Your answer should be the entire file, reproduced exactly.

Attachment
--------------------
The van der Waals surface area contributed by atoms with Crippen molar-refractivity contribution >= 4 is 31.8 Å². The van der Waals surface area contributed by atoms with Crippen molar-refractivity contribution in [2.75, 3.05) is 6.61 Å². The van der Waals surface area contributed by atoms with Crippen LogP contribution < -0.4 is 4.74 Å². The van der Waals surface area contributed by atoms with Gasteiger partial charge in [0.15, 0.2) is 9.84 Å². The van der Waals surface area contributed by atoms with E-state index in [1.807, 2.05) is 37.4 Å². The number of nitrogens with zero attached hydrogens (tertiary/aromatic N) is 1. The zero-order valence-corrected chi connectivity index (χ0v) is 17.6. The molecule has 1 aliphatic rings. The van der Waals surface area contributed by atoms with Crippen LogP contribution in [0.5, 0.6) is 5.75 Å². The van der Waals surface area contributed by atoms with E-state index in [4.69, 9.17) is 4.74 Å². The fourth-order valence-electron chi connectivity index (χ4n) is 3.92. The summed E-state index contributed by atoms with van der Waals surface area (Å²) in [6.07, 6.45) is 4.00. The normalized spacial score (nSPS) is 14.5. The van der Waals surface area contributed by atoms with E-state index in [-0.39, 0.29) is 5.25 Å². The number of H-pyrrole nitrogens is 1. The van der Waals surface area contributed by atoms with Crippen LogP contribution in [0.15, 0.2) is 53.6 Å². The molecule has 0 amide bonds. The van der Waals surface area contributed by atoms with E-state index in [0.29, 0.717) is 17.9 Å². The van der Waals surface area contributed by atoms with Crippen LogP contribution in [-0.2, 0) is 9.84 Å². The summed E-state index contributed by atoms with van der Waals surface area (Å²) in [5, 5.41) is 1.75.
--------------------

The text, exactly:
The van der Waals surface area contributed by atoms with Crippen molar-refractivity contribution >= 4 is 31.8 Å². The van der Waals surface area contributed by atoms with Crippen molar-refractivity contribution in [2.75, 3.05) is 6.61 Å². The van der Waals surface area contributed by atoms with Crippen LogP contribution < -0.4 is 4.74 Å². The van der Waals surface area contributed by atoms with Gasteiger partial charge in [0.15, 0.2) is 9.84 Å². The van der Waals surface area contributed by atoms with E-state index in [1.807, 2.05) is 37.4 Å². The number of nitrogens with zero attached hydrogens (tertiary/aromatic N) is 1. The zero-order valence-corrected chi connectivity index (χ0v) is 17.6. The molecule has 1 aliphatic rings. The van der Waals surface area contributed by atoms with Crippen LogP contribution in [0.5, 0.6) is 5.75 Å². The van der Waals surface area contributed by atoms with E-state index in [4.69, 9.17) is 4.74 Å². The fourth-order valence-electron chi connectivity index (χ4n) is 3.92. The summed E-state index contributed by atoms with van der Waals surface area (Å²) in [6.07, 6.45) is 4.00. The normalized spacial score (nSPS) is 14.5. The van der Waals surface area contributed by atoms with E-state index in [-0.39, 0.29) is 5.25 Å². The number of H-pyrrole nitrogens is 1. The van der Waals surface area contributed by atoms with Crippen LogP contribution in [0.15, 0.2) is 53.6 Å². The molecule has 0 amide bonds. The van der Waals surface area contributed by atoms with E-state index in [0.29, 0.717) is 17.9 Å². The van der Waals surface area contributed by atoms with Crippen LogP contribution in [-0.2, 0) is 9.84 Å². The summed E-state index contributed by atoms with van der Waals surface area (Å²) in [5, 5.41) is 1.75.